Section 376 IPC; Karnel Singh Vs. State of M.P. [Supreme Court of India, 11-08-1995]

Indian Penal Code, 1860 – Section 376 – Rape of a poor prosecutrix, a labourer by contractor – Loopholes in investigation – To acquit the accused solely on that ground would be adding insult to injury.


AIR 1995 SC 2472 : (1995) 5 SCC 518 : JT 1995 (6) SC 437 : 1995 (4) SCALE 752 : 1995 (3) RCR (Criminal) 526 : 1995 CriLJ 4173 : 1995 (3) Crimes 527 : 1995 (3) AICLR 162 : 1995 SCC (Cri) 977 : 1995 (Sup2) SCR 629 : 1995 (2) ECrC 585 : 1996 (2) ALT (Crl.) 485 : 1996 (1) BLJR 454 : 1995 AIR (SCW) 3644 : 1995 (2) RLW 135 : 1995 (3) All WC 1892 : 1995 JabLJ 689 : 1996 (1) PLJR 11 : 1995 Cri. L.R. 627 : 1995 CalCriLR 340




Criminal Appeal No. 877 of 1995.




Ahmadi, CJI

Special leave granted.

The appellant challenges his conviction under Section 376, IPC, and the sentence and fine imposed on him. The facts leading to the conviction, briefly stated, are that the prosecutrix (PW 1) Panchbai, was working at a factory where she had reported for duty on the morning of 28.8.1987 around 8.00 a.m. Her job was to lift boulders and place them within the factory premises. While she was working inside the factory, another labourer by the name Charan was also present. The appellant and his companion Pyaru came to the factory premises, asked Charan to fetch tea and on his departure the appellant lifted her bodily and took her inside the machine room, placed her on the ground, undressed her from below the waist and had sexual intercourse with her. Pyaru, since acquitted, was asked to keep a watch outside the factory. According to the prosecution after the appellant had satisfied his lust and before Pyaru could take his turn the prosecutrix ran through the opening in the compound wall of the factory, searched her husband, a rickshaw puller, and thereafter lodged the First Information Report (Ex.P-1). She was sent to the Hospital for medical examination where PW2 – Dr.(Smt.) s. Rajpoot examined her and prepared the Report (Ex.P-3). Her evidence has been recorded in brief to the effect that she examined the prosecutrix on that very night at about 9.00 p.m. and found that she was habituated to sexual intercurse. She did not find any marks of injury or struggle on the person of the prosecutrix. However, her Saya (Petticoat) which was attached earlier in point of time and shown to her bore semen stains. In her cross-examination she stated that she did not see any signs of forcible intercourse on the prosecutrix and was, therefore, not in a position to say whether or not she was the victim of rape. The garment of the prosecutrix was got examined by the Chemical Analyser, which examination confirmed the existence of semen stains. The prosecutrix in her evidence has stated that immediately after she ran from the place of occurrence she met one Reza Multanabai, a co-labourer, and narrated to her the incident before going in search of her husband. Thus, at the earliest point of time she narrated incident to the aforesaid person, but unfortunately that person was not cited and examined as a witness, nor was Charan produced as a witness. Thus, both these witnesses who could have corroborated the prosecutrix were not examined. In the course of investigation the undergarment (Chaddi) of the accused is stated to have been recovered. Dr.R.D. Sharma noted semen like stains on the garment and advised its examination by the Chemical Analyser. The seizure of the ‘Chaddi’ was, however, held not proved. Surprisingly, the Investigating Officer has not uttered a word about the seizure of this article. Therefore, this important piece of evidence on which the prosection sought to rely is of no avail to it. The vaginal swabs had semen stains. This is the state of evidence.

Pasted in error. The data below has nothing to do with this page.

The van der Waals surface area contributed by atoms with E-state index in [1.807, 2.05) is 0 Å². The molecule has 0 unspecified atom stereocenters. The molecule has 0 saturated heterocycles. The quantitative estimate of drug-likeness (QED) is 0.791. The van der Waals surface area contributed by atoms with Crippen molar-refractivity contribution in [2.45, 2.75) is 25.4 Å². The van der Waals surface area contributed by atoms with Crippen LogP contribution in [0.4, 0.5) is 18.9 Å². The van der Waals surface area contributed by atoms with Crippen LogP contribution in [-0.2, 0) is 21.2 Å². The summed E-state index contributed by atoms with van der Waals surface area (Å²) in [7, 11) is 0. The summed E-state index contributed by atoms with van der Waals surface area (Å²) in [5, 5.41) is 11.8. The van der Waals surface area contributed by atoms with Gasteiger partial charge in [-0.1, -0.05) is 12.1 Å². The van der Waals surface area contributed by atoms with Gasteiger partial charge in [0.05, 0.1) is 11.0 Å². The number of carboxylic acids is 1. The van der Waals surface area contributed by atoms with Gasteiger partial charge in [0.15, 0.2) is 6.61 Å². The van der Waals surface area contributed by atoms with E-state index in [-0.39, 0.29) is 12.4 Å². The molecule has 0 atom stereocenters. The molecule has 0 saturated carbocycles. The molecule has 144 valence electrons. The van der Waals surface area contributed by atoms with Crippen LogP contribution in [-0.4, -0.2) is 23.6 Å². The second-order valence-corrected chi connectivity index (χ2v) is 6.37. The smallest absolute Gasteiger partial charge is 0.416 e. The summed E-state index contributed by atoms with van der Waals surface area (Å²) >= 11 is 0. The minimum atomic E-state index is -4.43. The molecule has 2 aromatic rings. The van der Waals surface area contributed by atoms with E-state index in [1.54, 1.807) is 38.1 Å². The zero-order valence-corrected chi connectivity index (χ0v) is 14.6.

The learned counsel for the appellant-accused strongly urged that the investigation leaves much to be desired and the prosecution evidence does not carry the case beyond suspicion. He stated that the two independent witnesses who could have corroborated the prosecutrix have, for reasons best known to the prosecution, not been called to the witness stand. The story regarding the recovery of the ‘Chaddi’ with semen stains is a concoction and the prsecution could not prove its recovery. In the circumstances he contended that the courts below were wrong in holding the case proved beyond reasonable doubt. He, therefore, urged that the conviction is unsustainable and the appeal must be allowed.